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On Aging with Dr. Roger Branch Sr.: Living with loss
Branch WEB
Dr. Roger Branch Sr.

    Since seniors regularly encounter death, they naturally experience loss and grief. This is one of a series of articles on that subject. Coincidentally, three similar presentations have appeared in recent days, though not focusing on older people.

    First is a moving, powerful video by the incomparable Sarah Akins, who directs the Children's Ministries of Statesboro First United Methodist Church. The church is producing a series called, "Awaken." Sarah's, No. 7 in the series, is about the loss of her first child. This is a "must-see." Call the church to learn how to access it. Do it!

    Kathy Bradley's column in last Sunday's Herald was about grief — how to share it and bring comfort to others who grieve.

    The cover story for the April 24 edition of Time magazine, entitled, "Let's Talk About Grief," fills six pages. It is about the impact of the sudden, unexpected death of David Goldberg upon his wife Sheryl Sandberg, the super-rich and successful COO of Facebook. Elite status is no shield against grief. Her experiences were essentially the same as mine and many others. Like other activists, she took action, writing a daily journal and then a book, "Option B" (Knoph). The article is enlightening and helpful, worth careful study.

    I want to read the book, but first some words on seniors and grief. Professorially, I must define some terms. Bereavement refers to a state or condition of having lost something. The key is loss. It is possible to be bereft or bereaved of an arm, leg or other body part and grief will follow. Deep grief follows the loss of a family member, even a stillborn baby, friends and heroes. Just as no one fully recovers from the loss of a leg, even with a helpful prosthesis, there is no complete recovery from the death of a loved one. One functions but never forgets.

    What is lost is not someone else; it is part of the self. Who and what we shall be are not fixed at birth. DNA defines limits and possibilities, but the essence is shaped by the people with whom we live thereafter. Robert K. Merton created the concept of "Significant Other," which has nothing to do with the current usage meaning whoever someone is dating this week. He meant those whose impact upon our lives shape who we are or become. After Annette had been at the center of my life for nearly 60 years, much of me was her. When I lost her, much of me was gone. The measure of any loss by death will be how significant the other is to the bereaved.

    Grief is what a bereaved person feels: wrenching emotional distress, disturbed mental states not limited to depression, genuine physical pain along with loss of appetite. It is not unusual for a survivor to die soon after the death of a loved one, especially if the survivor already had significant health problems. There is forgetfulness when things need to be remembered and remembering things that just bring back the pain and sorrow.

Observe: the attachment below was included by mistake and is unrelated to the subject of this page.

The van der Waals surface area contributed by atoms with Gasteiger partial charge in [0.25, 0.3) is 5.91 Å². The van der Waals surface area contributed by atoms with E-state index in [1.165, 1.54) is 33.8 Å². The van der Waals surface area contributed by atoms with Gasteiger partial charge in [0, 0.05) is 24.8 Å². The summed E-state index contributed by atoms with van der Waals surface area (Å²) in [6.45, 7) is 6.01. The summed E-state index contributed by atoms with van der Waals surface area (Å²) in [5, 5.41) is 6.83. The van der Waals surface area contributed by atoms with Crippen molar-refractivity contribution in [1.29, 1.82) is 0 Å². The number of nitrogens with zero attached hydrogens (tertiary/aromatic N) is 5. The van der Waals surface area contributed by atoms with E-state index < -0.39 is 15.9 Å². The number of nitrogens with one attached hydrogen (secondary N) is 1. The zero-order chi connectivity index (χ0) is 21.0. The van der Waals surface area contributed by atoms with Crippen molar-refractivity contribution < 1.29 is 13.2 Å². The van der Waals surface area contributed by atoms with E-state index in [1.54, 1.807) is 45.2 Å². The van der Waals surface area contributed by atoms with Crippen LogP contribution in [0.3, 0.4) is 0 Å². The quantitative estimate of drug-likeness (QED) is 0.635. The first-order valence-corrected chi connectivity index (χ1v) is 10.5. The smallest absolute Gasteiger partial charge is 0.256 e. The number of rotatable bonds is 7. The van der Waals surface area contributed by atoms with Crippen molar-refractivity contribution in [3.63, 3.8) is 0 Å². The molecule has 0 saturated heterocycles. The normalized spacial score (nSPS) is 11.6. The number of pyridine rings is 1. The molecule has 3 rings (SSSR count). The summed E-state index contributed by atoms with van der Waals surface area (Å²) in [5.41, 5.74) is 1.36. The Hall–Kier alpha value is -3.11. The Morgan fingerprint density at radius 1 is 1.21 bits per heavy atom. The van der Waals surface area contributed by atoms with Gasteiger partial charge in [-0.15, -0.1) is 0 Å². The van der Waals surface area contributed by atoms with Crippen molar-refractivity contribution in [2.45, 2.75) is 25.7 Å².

Mourning refers to the social or public face of bereavement. Grief which finds expression in the presence of others is part of mourning. In the past, black clothing and arm bands were worn in response to the death of a loved one. Public interaction was limited, perhaps avoided completely. Of course, such things were impossible for poorer people. Mourning allows the larger community to share the loss and unify behind the needs of survivors.

    Why is there so much variation in how deeply survivors grieve? Why are some devastated while others seem to take it in stride? Are the ones who display a lot of open grief weak? Are they faking it? Are they trying to draw attention to themselves? Anything is possible, but usually none of the above is true. Are those who show little or no emotion unloving, unattached, hard-hearted? Possibly, but usually not. How significant the other was to the survivor determines the depth of grief but not how it is expressed.

    My beloved grandmother, Sally Wilkes Branch, had lost her parents, all but one of her many siblings, her husband, two stillborn babies, two toddlers and one son-in-law by the time of her own death. Daddy said that the only display of grief he ever saw from her was when she wiped one tear from the corner of her eye when her beloved husband, "Drew", died. She kept her pain inside — as did several of her children — but not her affection. Not her love.

    People feel and express grief differently. Like my father, I feel the loss of my beloved deeply and cry a lot. Does that prove weakness? Well, I performed the funeral services for both my father and my mother without shedding a tear. Before the services and through all the years since, I have cried uncountable times, but not then. And, yes, some people do not show grief because they do not feel any loss. The attachment to the deceased is weak or absent. But don't judge grief by counting tears.

    There are things to be said to grieving seniors and other things to be said to those with whom they interact. But these must wait for later writings.



Roger G. Branch Sr. is professor emeritus of sociology at Georgia Southern University and is a retired pastor.

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